February 23, 2019

Farm Bill; Food Safety; Ag Economy; Climate; Biofuels; USDA Issue; and Animal Ag

Farm Bill- Debbie Stabenow to Chair Senate Ag Committee

Senator Kent Conrad (D-ND) indicated in a news release on Friday that, “After consulting constituents across North Dakota and colleagues in the U.S. Senate, Senator Kent Conrad announced today that he will retain his leadership position as Chairman of the Senate Budget Committee and stay as a senior member of the Senate Agriculture Committee.

“‘After many conversations with constituents, ag leaders and Senate colleagues, it is clear that the people of North Dakota are best served with me remaining the Chairman of the Budget Committee,’ Senator Conrad said. ‘As Chairman of the Budget Committee and a senior member of the Agriculture Committee, the people of North Dakota will be best represented in negotiations on the next Farm Bill, legislation to reduce our dependence on foreign energy, and renewed efforts to put our nation’s fiscal house in order.’”

Sen. Conrad spoke to the Red River Farm Network about his decision on Friday; to listen to his remarks on the “Agriculture Today” program, just click here (MP3- one minute).

Michael O’Brien reported on Friday at The Hill’s Briefing Room Blog that, “Republicans who are set to take control of the House in January have made clear they intend to seek spending cuts and possible entitlement reforms as a way to slash the deficit. Conrad’s chairmanship of the Senate’s budget panel would make him the key point of contact between Senate Democrats and the House GOP in the looming budget battles.”

Following Sen. Conrad’s announcement, Senator Debbie Stabenow (D-MI) indicated in a statement on Friday that, “I am ready to lead the Senate Agriculture Committee in the 112th Congress. Agriculture is critical to Michigan’s economy, employing a quarter of our workforce. Not only does agriculture create jobs and feed our families across America, but it is also helping us develop new fuels and energy sources.

I look forward to working with my colleagues on both sides of the aisle, as we begin writing a new farm bill that once again recognizes the importance of America’s agricultural economy and rural communities.”

American Farm Bureau President Bob Stallman stated on Friday that, “With a proven track record as a proponent of Michigan’s agriculture industry, we are confident in Sen. Stabenow’s ability to provide leadership on the 2012 farm bill and other important issues related to agriculture and rural communities.”

Also on Friday, National Farmers Union President Roger Johnson stated that, “We are confident that Chairwoman Stabenow will be able work with senators on both sides of the aisle to write a farm bill that is fiscally responsible but still protects farmers and ranchers from economic uncertainty in difficult times.”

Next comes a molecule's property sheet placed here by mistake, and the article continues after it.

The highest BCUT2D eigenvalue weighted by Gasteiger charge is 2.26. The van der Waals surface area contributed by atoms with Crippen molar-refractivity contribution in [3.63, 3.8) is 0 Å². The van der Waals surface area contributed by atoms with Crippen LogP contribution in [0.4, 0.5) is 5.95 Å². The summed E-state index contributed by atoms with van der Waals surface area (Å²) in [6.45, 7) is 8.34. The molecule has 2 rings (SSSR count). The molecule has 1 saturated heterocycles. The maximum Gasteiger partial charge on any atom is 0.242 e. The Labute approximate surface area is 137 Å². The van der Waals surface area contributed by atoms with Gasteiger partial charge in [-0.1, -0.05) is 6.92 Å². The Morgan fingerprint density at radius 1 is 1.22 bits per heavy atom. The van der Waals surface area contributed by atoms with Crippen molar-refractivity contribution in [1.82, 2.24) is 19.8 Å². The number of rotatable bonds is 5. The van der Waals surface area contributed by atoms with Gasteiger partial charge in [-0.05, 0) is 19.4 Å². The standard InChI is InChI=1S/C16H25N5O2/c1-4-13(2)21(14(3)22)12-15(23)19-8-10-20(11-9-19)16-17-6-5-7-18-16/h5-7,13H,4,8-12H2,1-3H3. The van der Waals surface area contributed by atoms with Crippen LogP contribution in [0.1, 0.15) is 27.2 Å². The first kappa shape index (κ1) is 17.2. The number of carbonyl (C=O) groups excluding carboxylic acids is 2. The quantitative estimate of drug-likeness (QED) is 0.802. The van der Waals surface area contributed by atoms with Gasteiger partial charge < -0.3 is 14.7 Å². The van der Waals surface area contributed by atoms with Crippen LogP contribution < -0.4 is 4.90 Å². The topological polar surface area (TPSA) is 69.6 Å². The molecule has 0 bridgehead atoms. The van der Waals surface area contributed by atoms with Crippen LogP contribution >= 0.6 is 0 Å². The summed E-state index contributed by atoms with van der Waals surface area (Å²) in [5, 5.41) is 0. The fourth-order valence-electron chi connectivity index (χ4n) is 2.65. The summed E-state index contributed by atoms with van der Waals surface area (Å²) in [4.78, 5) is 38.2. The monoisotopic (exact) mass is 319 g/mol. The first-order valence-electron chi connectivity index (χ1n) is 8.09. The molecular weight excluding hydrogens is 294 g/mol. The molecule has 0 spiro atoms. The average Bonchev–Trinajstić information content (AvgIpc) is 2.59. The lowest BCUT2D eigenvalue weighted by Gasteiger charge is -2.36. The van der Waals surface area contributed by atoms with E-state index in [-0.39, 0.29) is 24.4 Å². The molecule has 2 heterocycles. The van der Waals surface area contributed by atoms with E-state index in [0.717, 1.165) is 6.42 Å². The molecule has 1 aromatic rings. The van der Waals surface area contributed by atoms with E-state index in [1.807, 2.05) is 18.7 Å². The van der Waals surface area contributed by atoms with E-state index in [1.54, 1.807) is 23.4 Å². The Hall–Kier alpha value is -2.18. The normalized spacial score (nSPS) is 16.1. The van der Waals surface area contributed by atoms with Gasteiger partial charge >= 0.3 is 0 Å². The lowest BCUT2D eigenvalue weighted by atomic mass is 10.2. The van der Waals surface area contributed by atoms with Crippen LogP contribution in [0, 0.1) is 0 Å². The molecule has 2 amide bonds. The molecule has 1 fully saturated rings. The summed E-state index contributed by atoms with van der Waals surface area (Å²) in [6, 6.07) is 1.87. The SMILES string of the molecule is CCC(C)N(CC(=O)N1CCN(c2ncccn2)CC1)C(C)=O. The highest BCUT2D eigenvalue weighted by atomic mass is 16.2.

Politico writers Scott Wong and Robin Bravender pointed out on Friday that, “This will be the third change atop the Agriculture Committee in less than two years. [Sen. Blanche Lincoln (D-Ark.)], who lost her reelection bid Republican Rep. John Boozman, took over the panel in 2009, after then-Chairman Tom Harkin (D-Iowa) moved to the Health, Education, Labor and Pensions Committee.”

Reuters news reported on Friday that, “Stabenow won expansion of programs for fruit and vegetable growers in the 2008 farm law without alienating growers of row crops — grain, soybeans and cotton — the major recipients of crop subsidies. It will be a hard act to repeat in the farm bill due in 2012, farm lobbyists say.

Cuts are almost inevitable this time. There is no funding to continue $9 billion in programs from the 2008 law, including a stand-by disaster fund, aside from reductions that may result from government-wide belt-tightening.”

Friday’s article added that, “She voted against a ‘hard’ cap of $250,000 per farmer in annual crop subsidies in 2008. Reformers labeled Stabenow as a flip-flopper because she supported the cap in 2002 and 2005.

“But she supported another reform idea in 2008, to bar subsidies to farmers with more than $750,000 in adjusted gross income. That amendment was defeated.”

The Reuters article explained that, “Stabenow focused on public nutrition, land stewardship and fruit and vegetable programs in recent years, leaving some farm groups wondering if she understands mainstream agriculture. Among congressional staff, there were questions if she would be a ‘foodie’ as chairman.

“Nancy Foster of U.S. Apple Association, a trade group, said Michigan is an agriculturally diverse state and Stabenow ‘understands the needs of agriculture in a very broad sense.’”

Meanwhile, Nathan Hurst reported on Saturday at The Detroit News Online that, “The Natural State’s [Arkansas] loss is Michigan’s gain. Michigan’s agriculture sector — responsible for about $71.3 billion of economic activity — will be front and center as Stabenow leads the committee in crafting the next farm bill, slated to take effect in 2012. ‘I’m in a position to really tell the Michigan story,’ Stabenow told The News. ‘The farm bill is the largest investment we make … it’s very much about jobs.’

Michigan agribusiness groups said Stabenow’s new position was a boon for the state’s farmers. ‘… U.S. farm policy has far-reaching implications for Michigan farmers,’ Wayne Wood, president of the Michigan Farm Bureau, said in a statement. ‘Having Sen. Stabenow’s leadership on the Senate Agriculture Committee is an asset to Michigan agriculture.’”

Patrick O’Connor indicated on Friday at the Washington Wire blog (Wall Street Journal) that, “Michigan may conjure up images of shuttered car factories, but the Great Lakes state has lots of farm country. It’s the largest producer of tart cherries and blueberries in the U.S., and the wide swaths of cheap, vacant land in the City of Detroit have attracted interest from companies that want to transform Motown’s vacant blocks into produce gardens.”